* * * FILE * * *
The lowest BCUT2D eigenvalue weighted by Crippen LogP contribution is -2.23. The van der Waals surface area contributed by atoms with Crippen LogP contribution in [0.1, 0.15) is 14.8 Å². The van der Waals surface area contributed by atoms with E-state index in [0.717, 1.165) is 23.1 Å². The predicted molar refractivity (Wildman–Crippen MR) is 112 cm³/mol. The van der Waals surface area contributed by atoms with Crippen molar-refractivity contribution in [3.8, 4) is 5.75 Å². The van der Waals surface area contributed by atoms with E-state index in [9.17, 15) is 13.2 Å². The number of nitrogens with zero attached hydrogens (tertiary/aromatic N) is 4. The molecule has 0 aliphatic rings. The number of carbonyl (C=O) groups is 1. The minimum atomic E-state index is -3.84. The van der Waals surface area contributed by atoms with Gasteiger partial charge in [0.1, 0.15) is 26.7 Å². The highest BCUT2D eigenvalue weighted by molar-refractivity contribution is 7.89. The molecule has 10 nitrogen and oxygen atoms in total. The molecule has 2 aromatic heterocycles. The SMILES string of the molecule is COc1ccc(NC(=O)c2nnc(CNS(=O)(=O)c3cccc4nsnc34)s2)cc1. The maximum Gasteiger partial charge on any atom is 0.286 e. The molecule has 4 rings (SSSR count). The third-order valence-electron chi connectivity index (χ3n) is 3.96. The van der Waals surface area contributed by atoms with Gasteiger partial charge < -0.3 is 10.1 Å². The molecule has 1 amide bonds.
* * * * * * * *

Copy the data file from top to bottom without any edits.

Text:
The lowest BCUT2D eigenvalue weighted by Crippen LogP contribution is -2.23. The van der Waals surface area contributed by atoms with Crippen LogP contribution in [0.1, 0.15) is 14.8 Å². The van der Waals surface area contributed by atoms with E-state index in [0.717, 1.165) is 23.1 Å². The predicted molar refractivity (Wildman–Crippen MR) is 112 cm³/mol. The van der Waals surface area contributed by atoms with Crippen molar-refractivity contribution in [3.8, 4) is 5.75 Å². The van der Waals surface area contributed by atoms with E-state index in [9.17, 15) is 13.2 Å². The number of nitrogens with zero attached hydrogens (tertiary/aromatic N) is 4. The molecule has 0 aliphatic rings. The number of carbonyl (C=O) groups is 1. The minimum atomic E-state index is -3.84. The van der Waals surface area contributed by atoms with Gasteiger partial charge in [0.1, 0.15) is 26.7 Å². The highest BCUT2D eigenvalue weighted by molar-refractivity contribution is 7.89. The molecule has 10 nitrogen and oxygen atoms in total. The molecule has 2 aromatic heterocycles. The SMILES string of the molecule is COc1ccc(NC(=O)c2nnc(CNS(=O)(=O)c3cccc4nsnc34)s2)cc1. The maximum Gasteiger partial charge on any atom is 0.286 e. The molecule has 4 rings (SSSR count). The third-order valence-electron chi connectivity index (χ3n) is 3.96. The van der Waals surface area contributed by atoms with Gasteiger partial charge < -0.3 is 10.1 Å². The molecule has 1 amide bonds.